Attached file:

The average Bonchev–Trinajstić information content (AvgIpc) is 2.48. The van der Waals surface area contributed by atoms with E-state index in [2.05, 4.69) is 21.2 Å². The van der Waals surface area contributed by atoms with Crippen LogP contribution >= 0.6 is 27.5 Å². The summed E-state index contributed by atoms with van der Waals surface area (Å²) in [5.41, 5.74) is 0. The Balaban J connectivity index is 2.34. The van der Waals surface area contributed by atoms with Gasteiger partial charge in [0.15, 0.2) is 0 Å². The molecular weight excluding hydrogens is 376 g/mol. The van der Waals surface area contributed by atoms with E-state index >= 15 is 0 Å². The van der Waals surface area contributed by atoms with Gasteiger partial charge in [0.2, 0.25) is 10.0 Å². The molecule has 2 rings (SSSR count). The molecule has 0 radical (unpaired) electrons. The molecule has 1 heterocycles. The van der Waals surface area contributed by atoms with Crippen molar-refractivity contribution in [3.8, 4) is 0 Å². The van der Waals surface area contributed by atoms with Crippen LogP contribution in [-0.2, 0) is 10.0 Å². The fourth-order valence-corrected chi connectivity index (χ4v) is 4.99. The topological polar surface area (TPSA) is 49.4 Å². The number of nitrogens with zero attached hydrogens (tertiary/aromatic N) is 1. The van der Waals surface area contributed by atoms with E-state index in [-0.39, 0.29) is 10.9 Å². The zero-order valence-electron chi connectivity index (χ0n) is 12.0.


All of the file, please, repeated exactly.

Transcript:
The average Bonchev–Trinajstić information content (AvgIpc) is 2.48. The van der Waals surface area contributed by atoms with E-state index in [2.05, 4.69) is 21.2 Å². The van der Waals surface area contributed by atoms with Crippen LogP contribution >= 0.6 is 27.5 Å². The summed E-state index contributed by atoms with van der Waals surface area (Å²) in [5.41, 5.74) is 0. The Balaban J connectivity index is 2.34. The van der Waals surface area contributed by atoms with Gasteiger partial charge in [0.15, 0.2) is 0 Å². The molecular weight excluding hydrogens is 376 g/mol. The van der Waals surface area contributed by atoms with E-state index >= 15 is 0 Å². The van der Waals surface area contributed by atoms with Gasteiger partial charge in [0.2, 0.25) is 10.0 Å². The molecule has 2 rings (SSSR count). The molecule has 0 radical (unpaired) electrons. The molecule has 1 heterocycles. The van der Waals surface area contributed by atoms with Crippen molar-refractivity contribution in [3.8, 4) is 0 Å². The van der Waals surface area contributed by atoms with Crippen LogP contribution in [-0.2, 0) is 10.0 Å². The fourth-order valence-corrected chi connectivity index (χ4v) is 4.99. The topological polar surface area (TPSA) is 49.4 Å². The number of nitrogens with zero attached hydrogens (tertiary/aromatic N) is 1. The van der Waals surface area contributed by atoms with E-state index in [-0.39, 0.29) is 10.9 Å². The zero-order valence-electron chi connectivity index (χ0n) is 12.0.